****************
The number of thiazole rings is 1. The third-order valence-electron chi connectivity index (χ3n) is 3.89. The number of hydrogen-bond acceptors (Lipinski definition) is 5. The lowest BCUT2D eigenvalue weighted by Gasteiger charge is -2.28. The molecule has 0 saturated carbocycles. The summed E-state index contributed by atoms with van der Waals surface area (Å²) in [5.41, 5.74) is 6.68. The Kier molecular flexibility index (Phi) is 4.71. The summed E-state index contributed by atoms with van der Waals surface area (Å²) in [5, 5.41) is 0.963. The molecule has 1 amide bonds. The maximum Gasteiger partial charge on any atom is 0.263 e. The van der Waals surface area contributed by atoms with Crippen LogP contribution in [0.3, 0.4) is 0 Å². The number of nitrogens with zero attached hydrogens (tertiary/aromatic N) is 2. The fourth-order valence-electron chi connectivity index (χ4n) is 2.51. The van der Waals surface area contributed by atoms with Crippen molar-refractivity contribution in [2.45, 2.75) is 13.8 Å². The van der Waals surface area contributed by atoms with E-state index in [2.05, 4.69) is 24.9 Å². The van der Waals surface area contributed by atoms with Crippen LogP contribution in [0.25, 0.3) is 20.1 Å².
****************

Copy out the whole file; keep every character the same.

The number of thiazole rings is 1. The third-order valence-electron chi connectivity index (χ3n) is 3.89. The number of hydrogen-bond acceptors (Lipinski definition) is 5. The lowest BCUT2D eigenvalue weighted by Gasteiger charge is -2.28. The molecule has 0 saturated carbocycles. The summed E-state index contributed by atoms with van der Waals surface area (Å²) in [5.41, 5.74) is 6.68. The Kier molecular flexibility index (Phi) is 4.71. The summed E-state index contributed by atoms with van der Waals surface area (Å²) in [5, 5.41) is 0.963. The molecule has 1 amide bonds. The maximum Gasteiger partial charge on any atom is 0.263 e. The van der Waals surface area contributed by atoms with Crippen LogP contribution in [0.3, 0.4) is 0 Å². The number of nitrogens with zero attached hydrogens (tertiary/aromatic N) is 2. The fourth-order valence-electron chi connectivity index (χ4n) is 2.51. The van der Waals surface area contributed by atoms with Crippen molar-refractivity contribution in [2.45, 2.75) is 13.8 Å². The van der Waals surface area contributed by atoms with E-state index in [2.05, 4.69) is 24.9 Å². The van der Waals surface area contributed by atoms with Crippen LogP contribution in [0.25, 0.3) is 20.1 Å².